In the Name of the Cause: Plural Pathways to Female Suicide Terrorism


Tanya Narozhna


Women and girls, whether voluntarily or against their will, participate in terrorist activities. Yet, the nature and scope of women’s involvement in suicide terrorism is poorly understood and only occasionally acknowledged. Entrenched gendered clichés are in large part to blame for it. Confounding the phenomenon is the sensationalism attached to female suicide terrorism as a symbol of social, cultural, and gender deviance. This paper will challenge the oversimplified individualist frame of explaining women involvement in suicide bombings through personal motives and demonstrate the interconnectedness of global structural conditions, regional, and societal factors in driving some women to commit acts of suicide bombing. More specifically, this project will look at the global power asymmetry; how it leads to poverty, marginalization, and social dislocation; and how these conditions are linked to the phenomenon of female suicide bombers.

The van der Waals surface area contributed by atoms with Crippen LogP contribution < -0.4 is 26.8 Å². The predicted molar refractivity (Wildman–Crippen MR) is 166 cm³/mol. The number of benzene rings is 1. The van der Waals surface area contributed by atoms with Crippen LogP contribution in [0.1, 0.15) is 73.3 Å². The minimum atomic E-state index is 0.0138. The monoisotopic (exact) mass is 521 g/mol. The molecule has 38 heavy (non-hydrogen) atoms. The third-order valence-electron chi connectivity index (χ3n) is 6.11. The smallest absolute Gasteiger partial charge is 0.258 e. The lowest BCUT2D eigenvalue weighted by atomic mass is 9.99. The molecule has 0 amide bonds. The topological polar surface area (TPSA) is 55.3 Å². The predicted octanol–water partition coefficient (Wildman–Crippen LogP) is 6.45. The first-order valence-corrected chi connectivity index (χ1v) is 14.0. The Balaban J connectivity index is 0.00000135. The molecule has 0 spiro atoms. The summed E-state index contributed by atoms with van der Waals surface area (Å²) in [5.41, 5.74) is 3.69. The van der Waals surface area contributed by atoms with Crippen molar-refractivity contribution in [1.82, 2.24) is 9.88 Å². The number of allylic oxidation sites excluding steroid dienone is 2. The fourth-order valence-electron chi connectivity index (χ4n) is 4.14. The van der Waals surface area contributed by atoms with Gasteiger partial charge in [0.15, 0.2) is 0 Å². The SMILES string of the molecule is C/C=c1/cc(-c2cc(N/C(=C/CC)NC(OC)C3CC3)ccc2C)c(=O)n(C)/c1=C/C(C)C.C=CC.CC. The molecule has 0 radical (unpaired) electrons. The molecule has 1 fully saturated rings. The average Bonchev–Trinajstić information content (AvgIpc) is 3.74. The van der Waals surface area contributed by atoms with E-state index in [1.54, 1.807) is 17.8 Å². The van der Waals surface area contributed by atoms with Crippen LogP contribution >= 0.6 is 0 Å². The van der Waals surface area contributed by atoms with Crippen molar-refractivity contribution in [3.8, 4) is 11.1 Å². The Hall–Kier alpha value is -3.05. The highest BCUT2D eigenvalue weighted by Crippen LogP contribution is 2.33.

Tanya Narozhna is an Assistant Professor of Global Politics at the University of Winnipeg, specializing in human security, terrorism, international organizations and global governance. She received a PhD in Political Science from the University of Alberta.

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